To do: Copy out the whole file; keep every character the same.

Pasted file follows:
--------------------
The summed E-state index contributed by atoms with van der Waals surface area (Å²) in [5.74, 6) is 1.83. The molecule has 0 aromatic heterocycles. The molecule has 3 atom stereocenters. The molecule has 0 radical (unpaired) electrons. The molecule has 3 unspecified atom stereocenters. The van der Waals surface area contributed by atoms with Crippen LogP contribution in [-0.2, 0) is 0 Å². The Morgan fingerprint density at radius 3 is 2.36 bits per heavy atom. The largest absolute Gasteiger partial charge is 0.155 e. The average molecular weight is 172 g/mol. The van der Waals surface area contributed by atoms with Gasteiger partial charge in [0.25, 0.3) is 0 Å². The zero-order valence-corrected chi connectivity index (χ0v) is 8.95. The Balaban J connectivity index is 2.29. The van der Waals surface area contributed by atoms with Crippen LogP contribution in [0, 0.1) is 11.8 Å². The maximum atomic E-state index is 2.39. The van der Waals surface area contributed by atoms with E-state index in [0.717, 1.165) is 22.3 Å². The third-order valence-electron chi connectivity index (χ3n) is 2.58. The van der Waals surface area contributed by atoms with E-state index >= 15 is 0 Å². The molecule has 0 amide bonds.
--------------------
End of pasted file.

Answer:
The summed E-state index contributed by atoms with van der Waals surface area (Å²) in [5.74, 6) is 1.83. The molecule has 0 aromatic heterocycles. The molecule has 3 atom stereocenters. The molecule has 0 radical (unpaired) electrons. The molecule has 3 unspecified atom stereocenters. The van der Waals surface area contributed by atoms with Crippen LogP contribution in [-0.2, 0) is 0 Å². The Morgan fingerprint density at radius 3 is 2.36 bits per heavy atom. The largest absolute Gasteiger partial charge is 0.155 e. The average molecular weight is 172 g/mol. The van der Waals surface area contributed by atoms with Gasteiger partial charge in [0.25, 0.3) is 0 Å². The zero-order valence-corrected chi connectivity index (χ0v) is 8.95. The Balaban J connectivity index is 2.29. The van der Waals surface area contributed by atoms with Crippen LogP contribution in [0, 0.1) is 11.8 Å². The maximum atomic E-state index is 2.39. The van der Waals surface area contributed by atoms with E-state index in [0.717, 1.165) is 22.3 Å². The third-order valence-electron chi connectivity index (χ3n) is 2.58. The van der Waals surface area contributed by atoms with E-state index >= 15 is 0 Å². The molecule has 0 amide bonds.